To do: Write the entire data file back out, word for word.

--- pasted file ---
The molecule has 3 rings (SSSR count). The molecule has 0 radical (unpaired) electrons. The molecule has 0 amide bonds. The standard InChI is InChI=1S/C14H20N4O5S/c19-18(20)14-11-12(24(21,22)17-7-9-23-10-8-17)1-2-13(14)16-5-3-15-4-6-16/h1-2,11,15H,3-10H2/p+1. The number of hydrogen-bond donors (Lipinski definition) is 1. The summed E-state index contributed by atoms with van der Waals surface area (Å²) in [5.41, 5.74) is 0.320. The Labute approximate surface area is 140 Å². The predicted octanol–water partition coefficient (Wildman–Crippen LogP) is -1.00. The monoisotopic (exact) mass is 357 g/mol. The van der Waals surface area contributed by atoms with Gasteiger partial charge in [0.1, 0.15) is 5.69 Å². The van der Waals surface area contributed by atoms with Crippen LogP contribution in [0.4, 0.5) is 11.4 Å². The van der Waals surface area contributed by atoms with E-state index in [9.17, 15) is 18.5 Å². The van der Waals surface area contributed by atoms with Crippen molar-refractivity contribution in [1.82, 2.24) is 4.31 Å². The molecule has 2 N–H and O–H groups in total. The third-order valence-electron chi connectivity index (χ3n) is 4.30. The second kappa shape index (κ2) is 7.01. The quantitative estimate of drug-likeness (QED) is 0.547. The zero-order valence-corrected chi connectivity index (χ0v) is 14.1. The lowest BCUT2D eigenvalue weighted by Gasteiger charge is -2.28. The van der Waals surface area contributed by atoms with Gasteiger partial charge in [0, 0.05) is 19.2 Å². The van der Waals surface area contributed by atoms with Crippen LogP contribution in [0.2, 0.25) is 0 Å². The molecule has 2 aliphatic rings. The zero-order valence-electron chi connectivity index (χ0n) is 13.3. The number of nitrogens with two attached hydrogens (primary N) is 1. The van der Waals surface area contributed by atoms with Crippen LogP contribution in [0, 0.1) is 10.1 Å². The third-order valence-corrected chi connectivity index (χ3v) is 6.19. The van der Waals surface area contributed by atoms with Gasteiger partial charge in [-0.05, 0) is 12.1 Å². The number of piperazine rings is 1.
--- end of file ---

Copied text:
The molecule has 3 rings (SSSR count). The molecule has 0 radical (unpaired) electrons. The molecule has 0 amide bonds. The standard InChI is InChI=1S/C14H20N4O5S/c19-18(20)14-11-12(24(21,22)17-7-9-23-10-8-17)1-2-13(14)16-5-3-15-4-6-16/h1-2,11,15H,3-10H2/p+1. The number of hydrogen-bond donors (Lipinski definition) is 1. The summed E-state index contributed by atoms with van der Waals surface area (Å²) in [5.41, 5.74) is 0.320. The Labute approximate surface area is 140 Å². The predicted octanol–water partition coefficient (Wildman–Crippen LogP) is -1.00. The monoisotopic (exact) mass is 357 g/mol. The van der Waals surface area contributed by atoms with Gasteiger partial charge in [0.1, 0.15) is 5.69 Å². The van der Waals surface area contributed by atoms with Crippen LogP contribution in [0.4, 0.5) is 11.4 Å². The van der Waals surface area contributed by atoms with E-state index in [9.17, 15) is 18.5 Å². The van der Waals surface area contributed by atoms with Crippen molar-refractivity contribution in [1.82, 2.24) is 4.31 Å². The molecule has 2 N–H and O–H groups in total. The third-order valence-electron chi connectivity index (χ3n) is 4.30. The second kappa shape index (κ2) is 7.01. The quantitative estimate of drug-likeness (QED) is 0.547. The zero-order valence-corrected chi connectivity index (χ0v) is 14.1. The lowest BCUT2D eigenvalue weighted by Gasteiger charge is -2.28. The van der Waals surface area contributed by atoms with Gasteiger partial charge in [0, 0.05) is 19.2 Å². The van der Waals surface area contributed by atoms with Crippen LogP contribution in [0.2, 0.25) is 0 Å². The molecule has 2 aliphatic rings. The zero-order valence-electron chi connectivity index (χ0n) is 13.3. The number of nitrogens with two attached hydrogens (primary N) is 1. The van der Waals surface area contributed by atoms with Crippen LogP contribution in [0, 0.1) is 10.1 Å². The third-order valence-corrected chi connectivity index (χ3v) is 6.19. The van der Waals surface area contributed by atoms with Gasteiger partial charge in [-0.05, 0) is 12.1 Å². The number of piperazine rings is 1.